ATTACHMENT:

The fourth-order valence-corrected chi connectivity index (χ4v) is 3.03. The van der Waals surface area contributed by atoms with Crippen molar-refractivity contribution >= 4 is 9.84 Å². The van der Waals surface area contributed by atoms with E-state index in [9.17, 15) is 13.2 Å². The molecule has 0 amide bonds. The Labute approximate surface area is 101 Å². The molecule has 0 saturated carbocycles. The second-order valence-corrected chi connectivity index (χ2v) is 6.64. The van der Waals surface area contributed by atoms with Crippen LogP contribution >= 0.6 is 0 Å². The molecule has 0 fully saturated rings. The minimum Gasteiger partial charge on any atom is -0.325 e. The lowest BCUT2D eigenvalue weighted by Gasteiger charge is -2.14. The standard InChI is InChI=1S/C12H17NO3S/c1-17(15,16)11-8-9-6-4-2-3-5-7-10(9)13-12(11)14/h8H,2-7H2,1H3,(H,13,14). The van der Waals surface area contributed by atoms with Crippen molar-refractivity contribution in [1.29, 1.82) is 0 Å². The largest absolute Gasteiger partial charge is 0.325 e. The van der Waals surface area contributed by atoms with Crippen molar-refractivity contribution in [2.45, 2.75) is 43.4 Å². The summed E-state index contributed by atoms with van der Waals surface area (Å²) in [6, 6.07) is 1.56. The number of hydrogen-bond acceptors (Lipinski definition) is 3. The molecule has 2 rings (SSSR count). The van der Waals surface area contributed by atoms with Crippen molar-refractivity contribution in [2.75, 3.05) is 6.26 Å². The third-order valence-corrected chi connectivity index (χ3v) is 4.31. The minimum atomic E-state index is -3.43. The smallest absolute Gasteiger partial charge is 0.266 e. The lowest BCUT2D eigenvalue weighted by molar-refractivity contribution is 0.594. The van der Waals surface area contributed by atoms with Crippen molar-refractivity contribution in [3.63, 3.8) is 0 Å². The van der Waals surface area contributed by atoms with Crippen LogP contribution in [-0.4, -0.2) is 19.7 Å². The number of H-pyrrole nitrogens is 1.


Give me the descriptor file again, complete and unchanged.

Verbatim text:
The fourth-order valence-corrected chi connectivity index (χ4v) is 3.03. The van der Waals surface area contributed by atoms with Crippen molar-refractivity contribution >= 4 is 9.84 Å². The van der Waals surface area contributed by atoms with E-state index in [9.17, 15) is 13.2 Å². The molecule has 0 amide bonds. The Labute approximate surface area is 101 Å². The molecule has 0 saturated carbocycles. The second-order valence-corrected chi connectivity index (χ2v) is 6.64. The van der Waals surface area contributed by atoms with Crippen LogP contribution >= 0.6 is 0 Å². The molecule has 0 fully saturated rings. The minimum Gasteiger partial charge on any atom is -0.325 e. The lowest BCUT2D eigenvalue weighted by Gasteiger charge is -2.14. The standard InChI is InChI=1S/C12H17NO3S/c1-17(15,16)11-8-9-6-4-2-3-5-7-10(9)13-12(11)14/h8H,2-7H2,1H3,(H,13,14). The van der Waals surface area contributed by atoms with Crippen molar-refractivity contribution in [1.29, 1.82) is 0 Å². The largest absolute Gasteiger partial charge is 0.325 e. The van der Waals surface area contributed by atoms with Crippen molar-refractivity contribution in [2.45, 2.75) is 43.4 Å². The summed E-state index contributed by atoms with van der Waals surface area (Å²) in [6, 6.07) is 1.56. The number of hydrogen-bond acceptors (Lipinski definition) is 3. The molecule has 2 rings (SSSR count). The van der Waals surface area contributed by atoms with Crippen molar-refractivity contribution in [2.75, 3.05) is 6.26 Å². The third-order valence-corrected chi connectivity index (χ3v) is 4.31. The minimum atomic E-state index is -3.43. The smallest absolute Gasteiger partial charge is 0.266 e. The lowest BCUT2D eigenvalue weighted by molar-refractivity contribution is 0.594. The van der Waals surface area contributed by atoms with Crippen molar-refractivity contribution in [3.63, 3.8) is 0 Å². The van der Waals surface area contributed by atoms with Crippen LogP contribution in [-0.4, -0.2) is 19.7 Å². The number of H-pyrrole nitrogens is 1.